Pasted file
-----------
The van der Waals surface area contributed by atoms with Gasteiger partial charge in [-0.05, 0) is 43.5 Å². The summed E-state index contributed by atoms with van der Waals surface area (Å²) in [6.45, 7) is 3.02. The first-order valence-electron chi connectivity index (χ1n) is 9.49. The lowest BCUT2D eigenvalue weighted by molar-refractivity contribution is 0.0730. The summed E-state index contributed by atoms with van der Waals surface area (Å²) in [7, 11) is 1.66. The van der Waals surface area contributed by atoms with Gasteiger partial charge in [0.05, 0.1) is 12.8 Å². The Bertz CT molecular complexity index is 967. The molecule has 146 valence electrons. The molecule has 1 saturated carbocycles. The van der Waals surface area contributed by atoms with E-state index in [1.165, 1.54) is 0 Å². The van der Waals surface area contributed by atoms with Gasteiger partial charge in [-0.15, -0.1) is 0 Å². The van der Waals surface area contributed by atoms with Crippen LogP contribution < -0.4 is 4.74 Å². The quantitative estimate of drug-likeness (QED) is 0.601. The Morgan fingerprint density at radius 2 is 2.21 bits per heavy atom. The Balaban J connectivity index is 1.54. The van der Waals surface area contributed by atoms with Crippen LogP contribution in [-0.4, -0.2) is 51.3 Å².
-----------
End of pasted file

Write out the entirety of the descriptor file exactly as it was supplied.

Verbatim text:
The van der Waals surface area contributed by atoms with Gasteiger partial charge in [-0.05, 0) is 43.5 Å². The summed E-state index contributed by atoms with van der Waals surface area (Å²) in [6.45, 7) is 3.02. The first-order valence-electron chi connectivity index (χ1n) is 9.49. The lowest BCUT2D eigenvalue weighted by molar-refractivity contribution is 0.0730. The summed E-state index contributed by atoms with van der Waals surface area (Å²) in [7, 11) is 1.66. The van der Waals surface area contributed by atoms with Gasteiger partial charge in [0.05, 0.1) is 12.8 Å². The Bertz CT molecular complexity index is 967. The molecule has 146 valence electrons. The molecule has 1 saturated carbocycles. The van der Waals surface area contributed by atoms with E-state index in [1.165, 1.54) is 0 Å². The van der Waals surface area contributed by atoms with Gasteiger partial charge in [-0.15, -0.1) is 0 Å². The van der Waals surface area contributed by atoms with Crippen LogP contribution < -0.4 is 4.74 Å². The quantitative estimate of drug-likeness (QED) is 0.601. The Morgan fingerprint density at radius 2 is 2.21 bits per heavy atom. The Balaban J connectivity index is 1.54. The van der Waals surface area contributed by atoms with Crippen LogP contribution in [-0.4, -0.2) is 51.3 Å².